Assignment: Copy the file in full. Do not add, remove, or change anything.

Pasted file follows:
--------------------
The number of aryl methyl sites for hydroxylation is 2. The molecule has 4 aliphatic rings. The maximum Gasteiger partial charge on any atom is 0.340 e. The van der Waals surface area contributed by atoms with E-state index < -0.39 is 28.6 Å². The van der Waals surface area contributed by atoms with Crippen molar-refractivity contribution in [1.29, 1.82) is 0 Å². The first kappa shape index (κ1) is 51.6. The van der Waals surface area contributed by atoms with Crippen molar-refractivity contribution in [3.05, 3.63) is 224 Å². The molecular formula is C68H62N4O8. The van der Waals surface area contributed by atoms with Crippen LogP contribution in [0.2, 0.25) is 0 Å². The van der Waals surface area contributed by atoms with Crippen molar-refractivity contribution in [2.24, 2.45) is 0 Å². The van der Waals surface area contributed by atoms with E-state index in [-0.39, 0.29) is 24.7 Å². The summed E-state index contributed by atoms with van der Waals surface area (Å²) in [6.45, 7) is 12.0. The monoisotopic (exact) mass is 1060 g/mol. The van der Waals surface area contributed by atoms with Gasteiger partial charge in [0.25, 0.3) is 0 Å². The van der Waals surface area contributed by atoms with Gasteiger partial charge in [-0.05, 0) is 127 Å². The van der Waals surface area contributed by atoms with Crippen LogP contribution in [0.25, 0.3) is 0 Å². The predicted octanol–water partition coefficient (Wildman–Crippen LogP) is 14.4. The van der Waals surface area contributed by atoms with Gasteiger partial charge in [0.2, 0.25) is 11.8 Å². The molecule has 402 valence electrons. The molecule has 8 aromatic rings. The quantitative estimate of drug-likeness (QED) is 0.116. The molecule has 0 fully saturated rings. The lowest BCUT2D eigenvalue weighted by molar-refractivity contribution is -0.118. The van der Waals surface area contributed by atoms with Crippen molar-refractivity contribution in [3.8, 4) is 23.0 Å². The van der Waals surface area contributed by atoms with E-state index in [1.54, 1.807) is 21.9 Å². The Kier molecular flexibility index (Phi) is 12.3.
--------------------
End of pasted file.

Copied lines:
The number of aryl methyl sites for hydroxylation is 2. The molecule has 4 aliphatic rings. The maximum Gasteiger partial charge on any atom is 0.340 e. The van der Waals surface area contributed by atoms with E-state index < -0.39 is 28.6 Å². The van der Waals surface area contributed by atoms with Crippen molar-refractivity contribution in [1.29, 1.82) is 0 Å². The first kappa shape index (κ1) is 51.6. The van der Waals surface area contributed by atoms with Crippen molar-refractivity contribution in [3.05, 3.63) is 224 Å². The molecular formula is C68H62N4O8. The van der Waals surface area contributed by atoms with Crippen LogP contribution in [0.2, 0.25) is 0 Å². The van der Waals surface area contributed by atoms with Crippen molar-refractivity contribution in [2.24, 2.45) is 0 Å². The van der Waals surface area contributed by atoms with E-state index in [-0.39, 0.29) is 24.7 Å². The summed E-state index contributed by atoms with van der Waals surface area (Å²) in [6.45, 7) is 12.0. The monoisotopic (exact) mass is 1060 g/mol. The van der Waals surface area contributed by atoms with Gasteiger partial charge in [0.25, 0.3) is 0 Å². The van der Waals surface area contributed by atoms with Gasteiger partial charge in [-0.05, 0) is 127 Å². The van der Waals surface area contributed by atoms with Crippen LogP contribution in [0.25, 0.3) is 0 Å². The predicted octanol–water partition coefficient (Wildman–Crippen LogP) is 14.4. The van der Waals surface area contributed by atoms with Gasteiger partial charge in [0.2, 0.25) is 11.8 Å². The molecule has 402 valence electrons. The molecule has 8 aromatic rings. The quantitative estimate of drug-likeness (QED) is 0.116. The molecule has 0 fully saturated rings. The lowest BCUT2D eigenvalue weighted by molar-refractivity contribution is -0.118. The van der Waals surface area contributed by atoms with Crippen molar-refractivity contribution in [3.8, 4) is 23.0 Å². The van der Waals surface area contributed by atoms with E-state index in [1.54, 1.807) is 21.9 Å². The Kier molecular flexibility index (Phi) is 12.3.